National Day of Prayer – James Madison

National Day of Prayer – James Madison


James Madison prayer

Proclamation – Recommending a Day of Prayer
July 9, 1812

By the President of the United States of America
A Proclamation

Whereas the Congress of the United States, by a joint resolution of the two Houses, have signified a request that a day may be recommended to be observed by the people of the United States with religious solemnity as a day of public humiliation and prayer; and

Whereas such a recommendation will enable the several religious denominations and societies so disposed to offer at one and the same time their common vows and adorations to Almighty God on the solemn occasion produced by the war in which He has been pleased to permit the injustice of a foreign power to involve these United States:

I do therefore recommend the third Thursday in August next as a convenient day to be set apart for the devout purposes of rendering the Sovereign of the Universe and the Benefactor of Mankind the public homage due to His holy attributes; of acknowledging the transgressions which might justly provoke the manifestations of His divine displeasure; of seeking His merciful forgiveness and His assistance in the great duties of repentance and amendment, and especially of offering fervent supplications that in the present season of calamity and war He would take the American people under His peculiar care and protection; that He would guide their public councils, animate their patriotism, and bestow His blessing on their arms; that He would inspire all nations with a love of justice and of concord and with a reverence for the unerring precept of our holy religion to do to others as they would require that others should do to them; and, finally, that, turning the hearts of our enemies from the violence and injustice which sway their councils against us, He would hasten a restoration of the blessings of peace.

Given at Washington, the 9th day of July, A. D. 1812.

JAMES MADISON.

By the President:

JAMES MONROE,

Secretary of State.

Proclamation – Recommending a Day of Prayer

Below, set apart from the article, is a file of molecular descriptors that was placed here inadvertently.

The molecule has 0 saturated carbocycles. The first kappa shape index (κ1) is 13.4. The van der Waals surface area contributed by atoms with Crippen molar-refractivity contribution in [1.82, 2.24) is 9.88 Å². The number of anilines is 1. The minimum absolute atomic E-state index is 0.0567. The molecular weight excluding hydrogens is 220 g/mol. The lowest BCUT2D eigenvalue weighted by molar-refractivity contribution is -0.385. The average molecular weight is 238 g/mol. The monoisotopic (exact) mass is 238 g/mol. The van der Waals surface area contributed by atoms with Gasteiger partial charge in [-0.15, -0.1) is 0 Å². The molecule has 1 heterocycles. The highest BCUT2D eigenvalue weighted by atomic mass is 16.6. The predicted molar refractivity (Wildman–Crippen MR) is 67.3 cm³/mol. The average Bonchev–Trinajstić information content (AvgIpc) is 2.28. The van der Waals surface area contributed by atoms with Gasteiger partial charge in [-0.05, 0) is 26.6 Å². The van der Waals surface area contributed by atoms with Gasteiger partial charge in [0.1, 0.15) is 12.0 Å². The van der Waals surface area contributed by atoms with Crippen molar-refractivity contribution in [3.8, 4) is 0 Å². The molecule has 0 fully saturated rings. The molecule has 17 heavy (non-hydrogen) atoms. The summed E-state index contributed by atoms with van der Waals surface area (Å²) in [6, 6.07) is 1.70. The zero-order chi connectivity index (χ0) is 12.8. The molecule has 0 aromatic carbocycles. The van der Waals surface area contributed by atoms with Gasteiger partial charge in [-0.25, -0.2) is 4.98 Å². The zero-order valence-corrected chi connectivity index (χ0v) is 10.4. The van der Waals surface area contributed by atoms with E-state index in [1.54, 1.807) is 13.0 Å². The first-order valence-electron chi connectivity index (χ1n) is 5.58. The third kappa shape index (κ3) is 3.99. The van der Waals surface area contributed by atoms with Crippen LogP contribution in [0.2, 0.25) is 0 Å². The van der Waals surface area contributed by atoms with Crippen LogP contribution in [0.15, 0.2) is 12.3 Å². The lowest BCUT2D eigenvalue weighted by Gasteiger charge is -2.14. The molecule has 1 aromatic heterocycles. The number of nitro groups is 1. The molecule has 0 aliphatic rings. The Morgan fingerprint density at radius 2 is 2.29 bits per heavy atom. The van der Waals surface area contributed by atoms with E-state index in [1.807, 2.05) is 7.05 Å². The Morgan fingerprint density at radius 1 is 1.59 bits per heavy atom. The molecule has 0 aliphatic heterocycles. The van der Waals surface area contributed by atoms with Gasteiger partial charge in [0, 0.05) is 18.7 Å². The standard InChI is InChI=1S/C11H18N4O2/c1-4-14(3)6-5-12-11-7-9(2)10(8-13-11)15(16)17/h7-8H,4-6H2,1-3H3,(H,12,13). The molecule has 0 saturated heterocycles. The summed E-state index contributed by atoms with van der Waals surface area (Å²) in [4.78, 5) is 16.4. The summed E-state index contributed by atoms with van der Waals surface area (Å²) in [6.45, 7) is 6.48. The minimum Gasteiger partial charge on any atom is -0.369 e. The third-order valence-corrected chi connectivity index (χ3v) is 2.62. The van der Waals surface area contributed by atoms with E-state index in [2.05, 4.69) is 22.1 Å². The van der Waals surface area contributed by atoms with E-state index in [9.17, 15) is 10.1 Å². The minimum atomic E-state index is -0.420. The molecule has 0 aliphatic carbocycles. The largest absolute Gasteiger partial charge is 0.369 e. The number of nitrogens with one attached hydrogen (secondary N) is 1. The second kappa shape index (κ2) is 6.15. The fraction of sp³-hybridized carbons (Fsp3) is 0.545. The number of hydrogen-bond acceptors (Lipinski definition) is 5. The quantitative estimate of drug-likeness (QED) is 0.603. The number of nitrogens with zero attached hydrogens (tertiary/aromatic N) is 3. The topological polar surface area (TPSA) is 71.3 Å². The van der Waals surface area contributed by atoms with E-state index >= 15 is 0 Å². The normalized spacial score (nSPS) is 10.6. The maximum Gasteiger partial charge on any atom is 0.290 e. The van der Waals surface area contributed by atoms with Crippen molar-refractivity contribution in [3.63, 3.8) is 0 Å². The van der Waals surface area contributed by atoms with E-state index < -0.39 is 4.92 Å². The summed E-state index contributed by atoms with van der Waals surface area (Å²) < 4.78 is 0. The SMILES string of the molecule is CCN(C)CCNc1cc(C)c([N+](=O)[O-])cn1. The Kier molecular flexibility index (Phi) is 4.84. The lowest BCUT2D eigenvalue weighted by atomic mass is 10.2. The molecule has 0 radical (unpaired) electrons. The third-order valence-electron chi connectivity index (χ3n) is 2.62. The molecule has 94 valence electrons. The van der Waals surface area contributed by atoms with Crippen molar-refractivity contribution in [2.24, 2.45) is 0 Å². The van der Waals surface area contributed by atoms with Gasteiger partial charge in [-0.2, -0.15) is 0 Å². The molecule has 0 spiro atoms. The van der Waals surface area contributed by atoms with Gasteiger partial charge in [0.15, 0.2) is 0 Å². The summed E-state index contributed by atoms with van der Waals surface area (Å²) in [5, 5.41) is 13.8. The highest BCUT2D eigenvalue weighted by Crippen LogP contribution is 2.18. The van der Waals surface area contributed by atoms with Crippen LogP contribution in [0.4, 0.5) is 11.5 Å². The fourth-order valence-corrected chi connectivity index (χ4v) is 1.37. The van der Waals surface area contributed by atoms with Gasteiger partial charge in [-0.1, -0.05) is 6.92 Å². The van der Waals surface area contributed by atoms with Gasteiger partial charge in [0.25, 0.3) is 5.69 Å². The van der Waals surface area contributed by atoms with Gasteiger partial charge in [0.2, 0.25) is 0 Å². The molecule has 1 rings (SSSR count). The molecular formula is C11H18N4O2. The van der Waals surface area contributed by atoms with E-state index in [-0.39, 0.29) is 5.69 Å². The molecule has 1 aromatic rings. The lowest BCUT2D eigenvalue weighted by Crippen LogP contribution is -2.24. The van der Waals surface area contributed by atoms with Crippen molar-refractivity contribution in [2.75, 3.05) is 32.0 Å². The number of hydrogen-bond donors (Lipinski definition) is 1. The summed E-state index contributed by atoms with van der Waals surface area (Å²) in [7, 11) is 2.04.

July 23, 1813

By the President of the United States of America
A Proclamation

Whereas the Congress of the United States, by a joint resolution of the two Houses, have signified a request that a day may be recommended to be observed by the people of the United States with religious solemnity as a day of public humiliation and prayer; and

Whereas in times of public calamity such as that of the war brought on the United States by the injustice of a foreign government it is especially becoming that the hearts of all should be touched with the same and the eyes of all be turned to that Almighty Power in whose hand are the welfare and the destiny of nations:

I do therefore issue this my proclamation, recommending to all who shall be piously disposed to unite their hearts and voices in addressing at one and the same time their vows and adorations to the Great Parent and Sovereign of the Universe that they assemble on the second Thursday of September next in their respective religious congregations to render Him thanks for the many blessings He has bestowed on the people of the United States; that He has blessed them with a land capable of yielding all the necessaries and requisites of human life, with ample means for convenient exchanges with foreign countries; that He has blessed the labors employed in its cultivation and improvement; that He is now blessing the exertions to extend and establish the arts and manufactures which will secure within ourselves supplies too important to remain dependent on the precarious policy or the peaceable dispositions of other nations, and particularly that He has blessed the United States with a political Constitution rounded on the will and authority of the whole people and guaranteeing to each individual security, not only of his person and his property, but of those sacred rights of conscience so essential to his present happiness and so dear to his future hopes; that with those expressions of devout thankfulness be joined supplications to the same Almighty Power that He would look down with compassion on our infirmities; that He would pardon our manifold transgressions and awaken and strengthen in all the wholesome purposes of repentance and amendment; that in this season of trial and calamity He would preside in a particular manner over our public councils and inspire all citizens with a love of their country and with those fraternal affections and that mutual confidence which have so happy a tendency to make us safe at home and respected abroad; and that as He was graciously pleased heretofore to smile on our struggles against the attempts of the Government of the Empire of which these States then made a part to wrest from them the rights and privileges to which they were entitled in common with every other part and to raise them to the station of an independent and sovereign people, so He would now be pleased in like manner to bestow His blessing on our arms in resisting the hostile and persevering efforts of the same power to degrade us on the ocean, the common inheritance of all, from rights and immunities belonging and essential to the American people as a coequal member of the great community of independent nations; and that, inspiring our enemies with moderation, with justice, and with that spirit of reasonable accommodation which our country has continued to manifest, we may be enabled to beat our swords into plowshares and to enjoy in peace every man the fruits of his honest industry and the rewards of his lawful enterprise.